I get asked frequently “What is Food for the Hungry all about?”
At first glance, our name suggests that we are about food. In most instances, that’s partially true. However, for our entire history, Food for the Hungry (FH) has been about much more than food.
Our name is derived from Psalm 146:7:
He upholds the cause of the oppressed and gives food to the hungry.
Our founder, Larry Ward, was inspired by the holistic meaning of this passage. That God calls us to interact with the oppressed and impoverished in ways that is physically, spiritually, mentally and culturally nourishing.
When I have the opportunity to share about FH, I first address this concept. That FH is about serving the most vulnerable of God’s people in a multitude of ways to help them thrive. But then I get to the crux of my answer.
FH is about ending extreme poverty through relationships.
Always has. Always will. This is what God has called to us to do.
I started with FH as an intern in Aceh, Indonesia. Two and half years after the major tsunami, the community of Calang was still reeling from the all-encompassing impact and devastation of the disaster. I understood my role as an intern was to predominately listen and learn, and when possibly contribute with whatever I could offer. What was very clear from this first interaction with FH is that they invest a large amount of time concentrating on relationships. Relationships with local leaders, with community members, with other organizations. It was easy to identify that this was different than some of the remaining organizations in the community.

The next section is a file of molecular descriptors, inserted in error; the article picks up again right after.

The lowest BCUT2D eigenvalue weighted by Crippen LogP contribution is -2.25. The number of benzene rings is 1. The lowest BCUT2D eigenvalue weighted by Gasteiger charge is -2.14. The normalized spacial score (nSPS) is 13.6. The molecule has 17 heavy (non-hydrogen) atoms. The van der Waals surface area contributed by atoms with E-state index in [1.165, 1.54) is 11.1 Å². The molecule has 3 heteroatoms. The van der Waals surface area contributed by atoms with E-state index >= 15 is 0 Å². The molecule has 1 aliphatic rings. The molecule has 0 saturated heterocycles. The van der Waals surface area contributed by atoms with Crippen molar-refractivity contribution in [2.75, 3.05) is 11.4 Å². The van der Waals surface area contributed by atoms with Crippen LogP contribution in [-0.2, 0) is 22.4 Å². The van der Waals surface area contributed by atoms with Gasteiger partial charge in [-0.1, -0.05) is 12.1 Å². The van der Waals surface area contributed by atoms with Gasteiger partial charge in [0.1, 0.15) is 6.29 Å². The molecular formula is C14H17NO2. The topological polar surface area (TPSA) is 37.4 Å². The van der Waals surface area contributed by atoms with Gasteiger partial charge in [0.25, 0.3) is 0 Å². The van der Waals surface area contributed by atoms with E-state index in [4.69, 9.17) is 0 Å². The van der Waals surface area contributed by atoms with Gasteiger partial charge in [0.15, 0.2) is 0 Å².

Then I began to experience this at a more personal level. I became really good friends with the people I was working with. Muslim and Christian alike. I began to spend long hours discussing the world and God’s plan for us all with both co-workers and the people we were asked to serve.
My time in Calang was, in a phrase, intensely relational. So much so that on my last day, I wept. And they wept with me. How could I become so emotionally invested after only nine weeks? The answer I have come to find is at the core of who FH is, and what FH does.
I understand that RELATIONSHIPS is elemental to who we are.
And I now also understand that relationships is essential for truly fighting extreme poverty in a respectful and sustainable way.
FH is about ending poverty through meaningful, transformative relationships. It includes everyone involved. That’s why when we say, “Let’s end poverty together”… We mean it.
Especially the “together” part.